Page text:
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The matrix $A_n\in\mathbb{R}^{n\times n}$ is given by

$$\left[a_{i,j}\right] = \left\lbrace\begin{array}{cc} 1 & i=j \\ -j & i = j+1\\ i & i = j-1 \\ 0 & \text{other cases} \end{array} \right.$$

I already showed that it holds

$$\det{A_n}= \det{A_{n-1}}+\left(n-1\right)^2\cdot\det{A_{n-2}}$$

However, can we find an explicit expression for the determinant of $A_n$?

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    $\begingroup$ A simple way is to prove that the eigenvalues of $A_n$ are $1,\ldots,n$, (by making some Gauss moves that put $A_n$ in upper triangular form, for example) from which $A_n=n!$ immediately follows. $\endgroup$ – Jack D'Aurizio Jan 15 '14 at 0:29
  • $\begingroup$ @JackD'Aurizio No, the spectrum of $A_n$ is not $\{1,2,\ldots,n\}$. To find the determinant (instead of eigenvalues), your idea works, though. $\endgroup$ – user1551 Jan 15 '14 at 22:19
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I had an idea by myself right now...

It holds

  • $\det(A_1) = 1$
  • $\det(A_2) = 2$
  • $\det(A_3) = 6$
  • $\det(A_4) = 24$
  • $\dots$

Thus I assume the determinant of $A_n$ is given by $n!$


Proof: (by induction over $n$)

  • The statement is true for $n=1\dots 4$
  • Now let it be true for $n-1$ and $n-2$ then:

$$\begin{array}{rcl} \det(A_n) &=& \det(A_{n-1}) + \left(n-1\right)^2\det(A_{n-2})\\ &=& (n-1)! + (n-1)^2\cdot(n-2)! \\ &=& (n-1)! + (n-1)\cdot(n-1)! \\ &=& (1+(n-1))\cdot(n-1)! \\ &=& n! \end{array}$$ Hence $\det(A_n) = n!$ is true for every $n\geq 1$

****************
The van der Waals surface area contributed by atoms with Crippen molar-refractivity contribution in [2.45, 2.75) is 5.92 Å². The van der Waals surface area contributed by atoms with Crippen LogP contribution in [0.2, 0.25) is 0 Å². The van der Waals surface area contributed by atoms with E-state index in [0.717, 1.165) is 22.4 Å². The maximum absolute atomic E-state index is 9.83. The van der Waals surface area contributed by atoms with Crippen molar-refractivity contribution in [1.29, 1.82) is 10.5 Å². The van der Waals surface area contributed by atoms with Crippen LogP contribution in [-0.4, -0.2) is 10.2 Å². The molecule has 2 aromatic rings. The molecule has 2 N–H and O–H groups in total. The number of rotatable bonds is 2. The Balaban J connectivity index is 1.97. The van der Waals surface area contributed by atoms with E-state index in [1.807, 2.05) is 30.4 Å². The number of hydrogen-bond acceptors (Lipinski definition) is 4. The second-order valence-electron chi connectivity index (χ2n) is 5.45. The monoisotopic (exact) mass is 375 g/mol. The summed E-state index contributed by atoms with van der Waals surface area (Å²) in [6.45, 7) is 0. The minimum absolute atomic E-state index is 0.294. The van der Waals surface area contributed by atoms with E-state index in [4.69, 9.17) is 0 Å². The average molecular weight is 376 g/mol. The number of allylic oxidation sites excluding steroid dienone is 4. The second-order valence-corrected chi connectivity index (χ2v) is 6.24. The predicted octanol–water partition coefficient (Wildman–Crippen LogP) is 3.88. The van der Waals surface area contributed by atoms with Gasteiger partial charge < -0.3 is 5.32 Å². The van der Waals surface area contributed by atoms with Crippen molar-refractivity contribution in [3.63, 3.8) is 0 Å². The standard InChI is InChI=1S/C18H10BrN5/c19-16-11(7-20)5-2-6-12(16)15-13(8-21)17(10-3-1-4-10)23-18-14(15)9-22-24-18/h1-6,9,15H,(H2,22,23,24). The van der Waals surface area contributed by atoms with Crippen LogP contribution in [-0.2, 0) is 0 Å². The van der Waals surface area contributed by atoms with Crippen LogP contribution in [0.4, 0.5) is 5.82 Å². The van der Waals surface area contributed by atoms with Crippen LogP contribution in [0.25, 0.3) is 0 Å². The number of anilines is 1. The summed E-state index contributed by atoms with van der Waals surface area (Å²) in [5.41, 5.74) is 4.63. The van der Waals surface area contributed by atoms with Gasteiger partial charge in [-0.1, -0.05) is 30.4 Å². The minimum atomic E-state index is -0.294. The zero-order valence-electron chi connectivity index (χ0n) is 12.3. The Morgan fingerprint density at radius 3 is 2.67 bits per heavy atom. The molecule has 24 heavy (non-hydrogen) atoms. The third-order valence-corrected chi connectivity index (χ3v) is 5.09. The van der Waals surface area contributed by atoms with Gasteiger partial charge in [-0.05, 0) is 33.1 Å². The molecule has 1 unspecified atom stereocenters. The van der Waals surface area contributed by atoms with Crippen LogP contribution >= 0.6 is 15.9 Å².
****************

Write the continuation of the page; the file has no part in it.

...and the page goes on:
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Put $a_n=\det A_n$ and $$ f(x)=\sum_{n=1}^{+\infty}a_n \frac{x^n}{n!},\tag{1}$$ in order that: $$f'(x) = \sum_{n=0}^{+\infty}a_{n+1}\frac{x^{n}}{n!},\tag{2}$$ $$x\,f(x) = \sum_{n=2}^{+\infty}n\, a_{n-1} \frac{x^{n}}{n!},$$ $$f(x)+x\,f'(x) = \sum_{n=2}^{+\infty}n^2\, a_{n-1} \frac{x^{n-1}}{n!},$$ $$x\,f(x)+x^2\,f'(x) = \sum_{n=2}^{+\infty}n^2\, a_{n-1} \frac{x^{n}}{n!}.\tag{3}$$ Now $a_{n+1}=a_n+n^2\,a_{n-1}$ gives: $$f'(x) = f(x) + x\, f(x) + x^2\,f'(x),$$ or: $$ (1+x)\,f(x) = (1-x^2)\, f'(x)$$ $$ f(x) = (1-x)\, f'(x)\tag{4}. $$ The solutions of this differential equation are $f(x)=\frac{K}{1-x}$, from which we get that $a_n = K\,n!$. Since $a_1=1$, $a_n=n!$.

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    $\begingroup$ Very elegant re-framing $\endgroup$ – nbubis Jan 15 '14 at 0:23

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